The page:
Two weeks after President Donald Trump caught criticism for his response to the violence in Charlottesville, Virginia, the Republican National Committee (RNC) has approved a resolution to condemn white nationalism and white supremacy.
"The racist beliefs of Nazis, the KKK, white supremacists and other like-minded groups are completely inconsistent with the Republican Party's platform … [and] have no fruitful place in the United States," the measure says, according to The Hill.
Members of the RNC summer meeting in Nashville, Tennessee, unanimously voted to approve the resolution.
"We recall that the Republican Party was founded in the struggle against slavery and a rejection of the racial beliefs underlying the institution of slavery," it reads.
The issue became a hot one after 32-year-old Heather Heyer died in a terrorist attack when a white supremacist allegedly plowed a car into a group of counter protesters at a "Unite the Right" rally to stand up against removing a statue of Confederate Gen. Robert E. Lee in Charlottesville.
"The view that the color of one's skin determines or should determine one's standing, rights, opportunities, or duties to others is not consistent with the philosophy of the Republican Party," the RNC resolution says, according to Politico.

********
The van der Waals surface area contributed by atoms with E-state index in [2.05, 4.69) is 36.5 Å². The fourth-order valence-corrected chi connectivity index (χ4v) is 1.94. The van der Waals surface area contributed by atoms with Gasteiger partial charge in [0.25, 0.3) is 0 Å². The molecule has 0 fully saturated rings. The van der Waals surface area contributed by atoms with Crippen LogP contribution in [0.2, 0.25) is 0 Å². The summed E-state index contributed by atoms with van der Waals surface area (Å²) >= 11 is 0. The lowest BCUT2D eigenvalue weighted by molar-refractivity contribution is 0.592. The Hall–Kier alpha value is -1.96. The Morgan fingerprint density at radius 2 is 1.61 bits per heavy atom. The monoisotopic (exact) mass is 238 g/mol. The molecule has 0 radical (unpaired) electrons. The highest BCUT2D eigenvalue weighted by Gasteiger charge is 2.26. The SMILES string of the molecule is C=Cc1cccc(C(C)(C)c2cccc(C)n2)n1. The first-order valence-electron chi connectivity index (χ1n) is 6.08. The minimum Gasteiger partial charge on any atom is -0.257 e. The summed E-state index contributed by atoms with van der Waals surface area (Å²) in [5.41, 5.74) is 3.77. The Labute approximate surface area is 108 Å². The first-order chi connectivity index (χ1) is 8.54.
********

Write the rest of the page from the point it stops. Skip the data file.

Days after the attack, Trump said that "there are two sides to a story" and that "the alt-left ... came charging" at the white nationalists and asked if the counter-protesters "have any semblance of guilt," notes the BBC.
"You had a group on one side that was bad, and you had a group on the other side that was also very violent," Trump said at the time, according to the BBC. "And nobody wants to say that, but I'll say it right now."
The day before, the president called neo-Nazis and their ilk "repugnant," but many folks honed in on his other comments and felt that his words were not prompt or decisive enough.
"The president was saying that people brought violence from both sides," RNC Chairwoman Ronna Romney said on ABC's "Good Morning America" in response to the rally. "And violence isn't OK, but the blame lays squarely at the KKK, the white supremacists, the neo-Nazis who organized this rally, caused violence and are pushing hate across this country."
Others voiced their support for the president and said that they wished to set a positive example for the administration to follow.
"We know that he's doing the best that he can, that it’s a big job, and that he's got a lot of people that don't care for him," said RNC member Jonathan Barnett of Arkansas, according to Politico. "But this committee is very supportive and we're behind him 100 percent, and we're going to try to help him accomplish the goals and the value system we believe in."